New Book: David Hume and the Culture of Scottish Newtonianism

New Book: David Hume and the Culture of Scottish Newtonianism: Methodology and Ideology in Enlightenment Inquiry

Tamás Demeter

David Hume has a canonical place in the context of moral philosophy, but his insights are less frequently discussed in relation to natural philosophy. David Hume and the Culture of Scottish Newtonianism offers a discussion of Hume’s methodological and ideological commitments in matters of knowledge as reflected in his language and outlook. Tamás Demeter argues that several aspects of Hume’s moral philosophy reflect post-Newtonian tendencies in the aftermath of the Opticks, and show affinities with Newton-inspired Scottish physiology and chemistry. Consequently, when Hume describes his project as an ‘anatomy of the mind’ he uses a metaphor that expresses his commitment to study human cognitive and affective functioning on analogy with active and organic nature, and not with the Principia’s world of inert matter.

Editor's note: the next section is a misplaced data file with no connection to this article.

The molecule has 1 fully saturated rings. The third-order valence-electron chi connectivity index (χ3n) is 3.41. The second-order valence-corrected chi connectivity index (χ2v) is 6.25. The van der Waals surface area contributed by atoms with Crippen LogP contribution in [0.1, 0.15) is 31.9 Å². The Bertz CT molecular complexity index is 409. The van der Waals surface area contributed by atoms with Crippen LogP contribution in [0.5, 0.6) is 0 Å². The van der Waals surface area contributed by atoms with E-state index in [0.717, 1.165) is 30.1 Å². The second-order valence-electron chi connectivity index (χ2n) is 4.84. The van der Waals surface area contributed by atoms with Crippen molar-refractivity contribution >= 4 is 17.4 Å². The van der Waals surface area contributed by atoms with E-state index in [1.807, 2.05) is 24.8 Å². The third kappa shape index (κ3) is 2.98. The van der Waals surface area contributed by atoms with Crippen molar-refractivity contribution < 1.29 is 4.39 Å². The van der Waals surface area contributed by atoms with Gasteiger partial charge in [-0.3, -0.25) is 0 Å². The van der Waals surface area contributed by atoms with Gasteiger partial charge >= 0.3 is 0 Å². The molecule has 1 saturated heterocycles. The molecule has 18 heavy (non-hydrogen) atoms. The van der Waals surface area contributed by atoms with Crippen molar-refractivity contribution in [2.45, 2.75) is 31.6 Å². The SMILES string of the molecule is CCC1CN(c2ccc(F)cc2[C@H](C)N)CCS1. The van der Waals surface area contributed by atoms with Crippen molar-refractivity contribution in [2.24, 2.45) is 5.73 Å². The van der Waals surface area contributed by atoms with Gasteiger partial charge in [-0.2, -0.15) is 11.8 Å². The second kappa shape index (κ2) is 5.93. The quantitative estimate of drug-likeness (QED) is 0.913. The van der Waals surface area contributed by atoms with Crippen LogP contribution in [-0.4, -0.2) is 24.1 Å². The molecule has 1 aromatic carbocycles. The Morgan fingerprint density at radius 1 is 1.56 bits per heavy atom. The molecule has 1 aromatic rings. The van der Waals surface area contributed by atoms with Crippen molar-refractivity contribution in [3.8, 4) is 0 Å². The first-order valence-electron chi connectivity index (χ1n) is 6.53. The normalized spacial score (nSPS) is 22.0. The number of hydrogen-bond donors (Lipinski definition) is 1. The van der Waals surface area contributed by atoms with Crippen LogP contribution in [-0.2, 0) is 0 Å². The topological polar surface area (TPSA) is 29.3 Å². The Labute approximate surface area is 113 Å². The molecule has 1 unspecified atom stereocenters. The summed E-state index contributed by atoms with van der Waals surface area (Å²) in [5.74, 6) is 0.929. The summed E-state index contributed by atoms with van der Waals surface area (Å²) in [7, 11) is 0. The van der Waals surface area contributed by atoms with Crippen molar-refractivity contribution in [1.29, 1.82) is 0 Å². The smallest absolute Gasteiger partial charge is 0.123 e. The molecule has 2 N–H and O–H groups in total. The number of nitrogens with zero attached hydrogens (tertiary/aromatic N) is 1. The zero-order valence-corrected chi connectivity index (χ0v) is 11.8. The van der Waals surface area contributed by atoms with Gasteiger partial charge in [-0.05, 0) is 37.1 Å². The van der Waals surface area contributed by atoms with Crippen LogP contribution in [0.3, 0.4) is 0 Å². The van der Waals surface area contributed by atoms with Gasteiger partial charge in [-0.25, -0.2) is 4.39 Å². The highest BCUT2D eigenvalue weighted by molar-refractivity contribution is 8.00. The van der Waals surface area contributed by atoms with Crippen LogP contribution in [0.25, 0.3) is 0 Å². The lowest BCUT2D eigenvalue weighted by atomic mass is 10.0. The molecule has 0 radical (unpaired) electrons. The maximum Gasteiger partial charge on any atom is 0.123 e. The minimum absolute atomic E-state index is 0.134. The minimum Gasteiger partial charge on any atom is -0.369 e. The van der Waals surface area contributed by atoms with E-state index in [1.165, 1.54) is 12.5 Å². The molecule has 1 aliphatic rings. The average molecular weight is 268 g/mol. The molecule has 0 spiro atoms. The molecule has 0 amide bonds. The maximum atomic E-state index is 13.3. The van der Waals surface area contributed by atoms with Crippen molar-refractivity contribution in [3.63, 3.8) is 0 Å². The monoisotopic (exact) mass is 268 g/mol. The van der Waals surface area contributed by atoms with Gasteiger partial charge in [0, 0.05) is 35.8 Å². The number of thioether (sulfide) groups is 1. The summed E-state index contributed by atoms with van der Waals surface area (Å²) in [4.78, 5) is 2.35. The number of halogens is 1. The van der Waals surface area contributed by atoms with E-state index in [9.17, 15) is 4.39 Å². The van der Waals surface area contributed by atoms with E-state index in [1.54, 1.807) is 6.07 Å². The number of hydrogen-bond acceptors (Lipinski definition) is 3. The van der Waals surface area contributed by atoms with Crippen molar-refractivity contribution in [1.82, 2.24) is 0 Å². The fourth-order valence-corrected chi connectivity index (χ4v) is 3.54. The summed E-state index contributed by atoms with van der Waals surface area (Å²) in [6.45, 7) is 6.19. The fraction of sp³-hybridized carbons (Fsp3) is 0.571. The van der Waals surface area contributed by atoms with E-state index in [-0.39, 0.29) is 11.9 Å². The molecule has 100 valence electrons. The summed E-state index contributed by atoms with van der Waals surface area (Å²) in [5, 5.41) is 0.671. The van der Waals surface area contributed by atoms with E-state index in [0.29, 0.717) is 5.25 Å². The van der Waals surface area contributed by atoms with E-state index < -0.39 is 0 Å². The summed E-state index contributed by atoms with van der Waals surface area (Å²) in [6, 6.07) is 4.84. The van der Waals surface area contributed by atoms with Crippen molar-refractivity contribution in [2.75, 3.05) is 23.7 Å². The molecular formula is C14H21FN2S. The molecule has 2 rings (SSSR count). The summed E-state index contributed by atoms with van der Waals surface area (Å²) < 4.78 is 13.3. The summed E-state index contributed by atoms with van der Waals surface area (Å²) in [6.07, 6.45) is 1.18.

For further details, please see the Brill website.

 

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